The supporting liquid, which will later be displaced by fresh concrete, generally consists of a suspension of bentonite clay. This clay can also be used to manufacture cast in situ concrete diaphragm walls. Where groundwater or supporting liquid is present, underwater concrete must be made and inserted.

Partial displacement bored piles (PDP)

Partial displacement bored piles (PDP) are created by screwing in a continuous auger drill with a large hollow stem diameter while maintaining lateral soil displacement and only partially extracting the soil to a previously determined depth. The auger drill is equipped with a waterproof seal in the form of a non-recoverable foot plate. After the reinforcement cage has been inserted into the hollow auger stem, concrete is pumped in and filled right up to the surface. The auger drill is then removed, generally without rotating. The foot plate detaches at this point and pumping and extraction continue as the vacated space is immediately backfilled with concrete.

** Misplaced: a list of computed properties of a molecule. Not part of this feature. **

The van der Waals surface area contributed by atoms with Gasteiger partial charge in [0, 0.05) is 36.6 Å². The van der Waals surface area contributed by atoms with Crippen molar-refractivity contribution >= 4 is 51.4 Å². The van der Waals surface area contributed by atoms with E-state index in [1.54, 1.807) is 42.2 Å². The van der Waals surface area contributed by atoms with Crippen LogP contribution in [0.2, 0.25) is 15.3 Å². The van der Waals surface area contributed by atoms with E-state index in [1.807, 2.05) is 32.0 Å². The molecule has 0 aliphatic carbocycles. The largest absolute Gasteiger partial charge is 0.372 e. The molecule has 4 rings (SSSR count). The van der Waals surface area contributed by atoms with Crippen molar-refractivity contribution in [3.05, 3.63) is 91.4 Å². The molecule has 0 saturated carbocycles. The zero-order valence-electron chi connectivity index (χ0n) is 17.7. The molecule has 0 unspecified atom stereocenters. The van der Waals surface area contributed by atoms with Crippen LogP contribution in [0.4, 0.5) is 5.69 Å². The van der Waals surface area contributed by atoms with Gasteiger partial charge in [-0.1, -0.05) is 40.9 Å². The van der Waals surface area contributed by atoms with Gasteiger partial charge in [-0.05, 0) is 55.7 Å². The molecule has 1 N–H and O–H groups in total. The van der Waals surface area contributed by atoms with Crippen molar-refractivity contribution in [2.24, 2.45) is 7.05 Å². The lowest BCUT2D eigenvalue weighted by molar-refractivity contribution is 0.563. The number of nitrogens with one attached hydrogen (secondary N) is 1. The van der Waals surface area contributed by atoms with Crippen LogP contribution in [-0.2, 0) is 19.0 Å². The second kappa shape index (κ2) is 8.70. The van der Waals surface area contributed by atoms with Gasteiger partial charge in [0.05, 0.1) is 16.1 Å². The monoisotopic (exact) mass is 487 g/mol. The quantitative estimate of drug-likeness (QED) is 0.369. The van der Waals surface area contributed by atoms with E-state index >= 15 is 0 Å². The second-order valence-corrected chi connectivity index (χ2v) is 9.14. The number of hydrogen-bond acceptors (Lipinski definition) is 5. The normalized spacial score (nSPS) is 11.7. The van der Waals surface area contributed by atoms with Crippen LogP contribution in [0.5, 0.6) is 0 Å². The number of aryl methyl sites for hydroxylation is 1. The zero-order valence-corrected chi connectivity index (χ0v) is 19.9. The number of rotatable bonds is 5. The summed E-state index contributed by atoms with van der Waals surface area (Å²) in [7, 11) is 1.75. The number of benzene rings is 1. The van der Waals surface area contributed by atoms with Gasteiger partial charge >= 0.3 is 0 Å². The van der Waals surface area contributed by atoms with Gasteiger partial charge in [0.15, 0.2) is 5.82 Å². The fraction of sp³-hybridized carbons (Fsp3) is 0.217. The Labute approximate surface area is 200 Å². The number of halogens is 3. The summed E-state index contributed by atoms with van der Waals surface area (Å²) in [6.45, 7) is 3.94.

Continuous flight auger piles (CFA piles)

Bored piles using a continuous auger drill with a small hollow stem are also referred to as continuous flight auger piles (CFA piles). With this method, the soil is not laterally displaced. Instead, as the auger drill is extracted, the soil is completely removed. The reinforcement cage is inserted or vibrated into the fresh concrete after pouring. CFA piles are an extremely economical solution for relatively low pile loads and pile lengths, and comparatively quick to manufacture. The vibration-free and low-noise fabrication process makes this option particularly well suited to inner-city projects.

Selected reference projects

Large bored pile
Stuttgart 21 Wendlingen junction . Stuttgart
Pile foundation for motorway cover A7 (1st CP). Hamburg